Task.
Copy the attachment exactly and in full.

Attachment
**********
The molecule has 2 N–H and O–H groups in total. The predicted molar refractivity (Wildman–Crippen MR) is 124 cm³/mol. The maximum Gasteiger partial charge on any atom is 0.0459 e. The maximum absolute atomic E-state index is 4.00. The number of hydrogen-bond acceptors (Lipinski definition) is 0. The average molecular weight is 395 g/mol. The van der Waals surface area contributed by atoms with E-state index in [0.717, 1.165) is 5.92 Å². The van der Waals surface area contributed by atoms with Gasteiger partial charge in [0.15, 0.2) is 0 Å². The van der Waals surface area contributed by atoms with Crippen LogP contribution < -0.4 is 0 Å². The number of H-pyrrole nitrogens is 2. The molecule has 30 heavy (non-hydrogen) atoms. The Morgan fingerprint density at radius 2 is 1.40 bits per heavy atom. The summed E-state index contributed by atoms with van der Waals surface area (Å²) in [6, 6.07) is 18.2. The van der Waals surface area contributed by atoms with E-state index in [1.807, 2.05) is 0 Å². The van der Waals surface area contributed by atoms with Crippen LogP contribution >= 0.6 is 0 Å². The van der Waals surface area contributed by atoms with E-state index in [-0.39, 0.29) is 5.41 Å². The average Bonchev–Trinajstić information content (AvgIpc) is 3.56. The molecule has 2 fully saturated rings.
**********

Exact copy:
The molecule has 2 N–H and O–H groups in total. The predicted molar refractivity (Wildman–Crippen MR) is 124 cm³/mol. The maximum Gasteiger partial charge on any atom is 0.0459 e. The maximum absolute atomic E-state index is 4.00. The number of hydrogen-bond acceptors (Lipinski definition) is 0. The average molecular weight is 395 g/mol. The van der Waals surface area contributed by atoms with E-state index in [0.717, 1.165) is 5.92 Å². The van der Waals surface area contributed by atoms with Gasteiger partial charge in [0.15, 0.2) is 0 Å². The van der Waals surface area contributed by atoms with Crippen LogP contribution < -0.4 is 0 Å². The number of H-pyrrole nitrogens is 2. The molecule has 30 heavy (non-hydrogen) atoms. The Morgan fingerprint density at radius 2 is 1.40 bits per heavy atom. The summed E-state index contributed by atoms with van der Waals surface area (Å²) in [6, 6.07) is 18.2. The van der Waals surface area contributed by atoms with E-state index in [1.807, 2.05) is 0 Å². The van der Waals surface area contributed by atoms with Crippen LogP contribution >= 0.6 is 0 Å². The van der Waals surface area contributed by atoms with E-state index in [-0.39, 0.29) is 5.41 Å². The average Bonchev–Trinajstić information content (AvgIpc) is 3.56. The molecule has 2 fully saturated rings.